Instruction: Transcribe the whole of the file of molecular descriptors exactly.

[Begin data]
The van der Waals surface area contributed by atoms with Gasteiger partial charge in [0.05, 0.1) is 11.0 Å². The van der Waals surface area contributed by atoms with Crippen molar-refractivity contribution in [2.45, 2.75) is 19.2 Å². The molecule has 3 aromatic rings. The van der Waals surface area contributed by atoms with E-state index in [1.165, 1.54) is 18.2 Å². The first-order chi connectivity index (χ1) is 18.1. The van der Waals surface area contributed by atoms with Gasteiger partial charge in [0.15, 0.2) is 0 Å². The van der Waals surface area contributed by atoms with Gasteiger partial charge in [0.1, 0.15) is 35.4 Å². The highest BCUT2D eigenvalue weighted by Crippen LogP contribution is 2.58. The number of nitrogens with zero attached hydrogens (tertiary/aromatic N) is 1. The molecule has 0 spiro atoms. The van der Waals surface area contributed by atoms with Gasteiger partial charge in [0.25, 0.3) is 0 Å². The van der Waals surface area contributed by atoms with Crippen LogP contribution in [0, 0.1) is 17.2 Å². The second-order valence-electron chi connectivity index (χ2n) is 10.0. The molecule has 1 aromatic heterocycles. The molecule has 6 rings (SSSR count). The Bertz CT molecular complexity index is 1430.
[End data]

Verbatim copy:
The van der Waals surface area contributed by atoms with Gasteiger partial charge in [0.05, 0.1) is 11.0 Å². The van der Waals surface area contributed by atoms with Crippen molar-refractivity contribution in [2.45, 2.75) is 19.2 Å². The molecule has 3 aromatic rings. The van der Waals surface area contributed by atoms with E-state index in [1.165, 1.54) is 18.2 Å². The first-order chi connectivity index (χ1) is 18.1. The van der Waals surface area contributed by atoms with Gasteiger partial charge in [0.15, 0.2) is 0 Å². The van der Waals surface area contributed by atoms with Gasteiger partial charge in [0.1, 0.15) is 35.4 Å². The highest BCUT2D eigenvalue weighted by Crippen LogP contribution is 2.58. The number of nitrogens with zero attached hydrogens (tertiary/aromatic N) is 1. The molecule has 0 spiro atoms. The van der Waals surface area contributed by atoms with Gasteiger partial charge in [0.25, 0.3) is 0 Å². The van der Waals surface area contributed by atoms with Crippen LogP contribution in [0, 0.1) is 17.2 Å². The second-order valence-electron chi connectivity index (χ2n) is 10.0. The molecule has 1 aromatic heterocycles. The molecule has 6 rings (SSSR count). The Bertz CT molecular complexity index is 1430.